Photovoltaic cells produce electricity directly from sunlight. Photovoltaic cells are also called PV cells or solar cells. Many PV cells are used in remote locations not connected to the electric grid. Photovoltaic cells comprise the main component in solar panels and are also used to power watches, calculators, solar lights, and lighted road signs.
When sunlight strikes a solar cell, electrons are knocked loose. They move toward the treated front surface. An electron imbalance is created between the front and the back. When a connector, like a wire, joins the two surfaces a current of electricity occurs between the negative and positive sides. These individual solar cells can be arranged together in a PV module and modules can be grouped together in an array. Some arrays are set on special tracking devices to follow sunlight all day long.
Photovoltaic cells, like batteries, generate direct current (DC), which is generally used for small loads (electronic equipment). When DC from photovoltaic cells is used for commercial applications or sold to electric utilities using the electric grid, it must be converted to alternating current (AC) using grid inverters, solid-state devices that convert DC power to AC.
Consider where your home is located and how much electricity you currently use. Proper solar panel installation requires a southern orientation that receives direct sunlight from 9am to 3pm daily. The average American household uses 600 Kilowatt-hours of electricity per month. An energy efficient home may use only half that much. In a sunny climate, a 2-kilowatt PV system can produce 300 kilowatt-hours of electricity per month. (To produce 2 kilowatts of power you need about 240 square feet of solar panels.) So, your first move in developing a solar system is to reduce electricity consumption. It is always more cost-effective to invest in energy efficiency than to install a larger PV system.
When solar manufacturers and installers talk about costs, they usually speak in terms of dollars per installed watt. Residential PV systems are normally $8 - 11 per watt. Using this approximate calculation of installed costs results in a total installed cost range from $5,500 to $22,500 for 0.5kW - 3kW residential PV systems. (kW = kilowatt or 1000 watts.) Consider thinking about photovoltaic system power as an investment in energy security and environmental responsibility, as well as, being a financial decision. By owning a PV array and producing clean electricity, you become part of the clean energy movement and gain immunity from price fluctuations.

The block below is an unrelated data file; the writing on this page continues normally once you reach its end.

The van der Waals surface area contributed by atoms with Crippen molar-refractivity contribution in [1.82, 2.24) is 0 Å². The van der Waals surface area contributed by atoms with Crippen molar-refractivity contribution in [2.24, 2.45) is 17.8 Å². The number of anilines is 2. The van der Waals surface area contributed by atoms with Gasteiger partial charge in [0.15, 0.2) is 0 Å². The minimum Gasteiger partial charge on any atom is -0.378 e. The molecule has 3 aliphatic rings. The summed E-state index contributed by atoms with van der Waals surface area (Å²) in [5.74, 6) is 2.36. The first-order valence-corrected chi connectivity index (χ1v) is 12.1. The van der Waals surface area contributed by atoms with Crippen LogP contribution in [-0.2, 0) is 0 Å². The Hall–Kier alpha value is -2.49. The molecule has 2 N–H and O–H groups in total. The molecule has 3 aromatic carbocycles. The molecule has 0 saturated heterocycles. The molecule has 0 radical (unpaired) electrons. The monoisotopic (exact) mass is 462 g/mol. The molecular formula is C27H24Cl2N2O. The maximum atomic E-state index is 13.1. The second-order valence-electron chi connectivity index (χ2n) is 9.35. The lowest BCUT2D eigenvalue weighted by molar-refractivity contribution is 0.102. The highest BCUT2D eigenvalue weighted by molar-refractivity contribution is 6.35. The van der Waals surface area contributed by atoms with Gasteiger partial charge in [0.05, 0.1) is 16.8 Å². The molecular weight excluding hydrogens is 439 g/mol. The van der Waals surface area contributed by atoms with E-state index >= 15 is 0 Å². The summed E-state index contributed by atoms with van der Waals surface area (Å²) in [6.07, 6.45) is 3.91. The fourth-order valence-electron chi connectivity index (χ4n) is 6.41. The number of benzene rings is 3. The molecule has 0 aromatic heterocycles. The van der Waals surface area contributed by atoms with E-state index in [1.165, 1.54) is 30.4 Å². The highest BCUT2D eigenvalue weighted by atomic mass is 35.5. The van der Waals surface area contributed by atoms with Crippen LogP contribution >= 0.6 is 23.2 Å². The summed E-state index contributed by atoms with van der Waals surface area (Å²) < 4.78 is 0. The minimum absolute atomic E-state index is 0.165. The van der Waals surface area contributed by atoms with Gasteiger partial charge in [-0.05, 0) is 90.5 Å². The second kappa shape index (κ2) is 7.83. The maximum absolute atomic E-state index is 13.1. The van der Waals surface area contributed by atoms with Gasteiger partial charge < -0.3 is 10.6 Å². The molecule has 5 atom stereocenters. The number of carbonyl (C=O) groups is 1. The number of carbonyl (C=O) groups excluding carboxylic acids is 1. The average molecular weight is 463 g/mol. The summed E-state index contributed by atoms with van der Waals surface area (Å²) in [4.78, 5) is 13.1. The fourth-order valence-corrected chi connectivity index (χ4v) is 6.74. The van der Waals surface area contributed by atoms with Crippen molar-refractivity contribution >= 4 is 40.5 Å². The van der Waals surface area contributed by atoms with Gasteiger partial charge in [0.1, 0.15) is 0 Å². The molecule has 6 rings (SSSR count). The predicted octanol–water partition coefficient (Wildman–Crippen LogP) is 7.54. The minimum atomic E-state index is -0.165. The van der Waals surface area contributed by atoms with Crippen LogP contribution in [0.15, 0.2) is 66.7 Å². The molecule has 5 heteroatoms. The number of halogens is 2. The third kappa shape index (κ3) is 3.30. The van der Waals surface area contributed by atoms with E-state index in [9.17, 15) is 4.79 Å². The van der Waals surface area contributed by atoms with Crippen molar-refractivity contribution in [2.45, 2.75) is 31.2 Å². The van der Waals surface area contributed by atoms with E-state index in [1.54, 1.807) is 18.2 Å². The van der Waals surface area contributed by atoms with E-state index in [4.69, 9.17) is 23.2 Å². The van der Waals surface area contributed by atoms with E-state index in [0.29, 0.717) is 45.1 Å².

1.) Photovoltaic cells are highly reliable and easy to maintain. PV cells have no moving parts, so visual checks and servicing are enough to keep systems up and running. Solar panels are built to withstand hail impact, high wind, and freeze-thaw cycles. PV systems can produce power in all types of weather. On partly cloudy days, they produce as much as 80% of their potential energy. Even on extremely cloudy days, they can still produce about 25% of their maximum output.
2.) Photovoltaic cells have virtually no environmental impact. PV cells burn no fuel and have no moving parts. They are clean and silent, producing no atmospheric emissions or greenhouse gases that are harmful to the earth.
3.) Photovoltaic cells strengthen our economy and reduce the trade deficit. Using PV cells protects us from fuel price volatility and political instability. It lets us generate our own energy within American borders. We are investing in “home-grown” energy, which creates domestic jobs. As we keep increasing our PV exports, the trade deficit moves toward a trade surplus.
4.) Photovoltaic cells are modular and flexible in terms of size and applications. PV cells can be built to any size in response to the energy needs at hand. They can be enlarged or moved easily. In urban applications, PV can eliminate the need for costly trenches in streets.
5.) Serves both form and function in a building. State-of-the-art PV modules are available in a variety of colors and styles, allowing designers to use them as aesthetic elements built right into roofs, skylights, awnings, entryways, and facades. Modules can be built to transmit natural light. Mixed with nontransmissive modules, these arrangements create an enjoyable environment inside the building, simultaneously facilitating ventilation and heating.
Sources: U.S. Department of Energy, Southface Energy Institute
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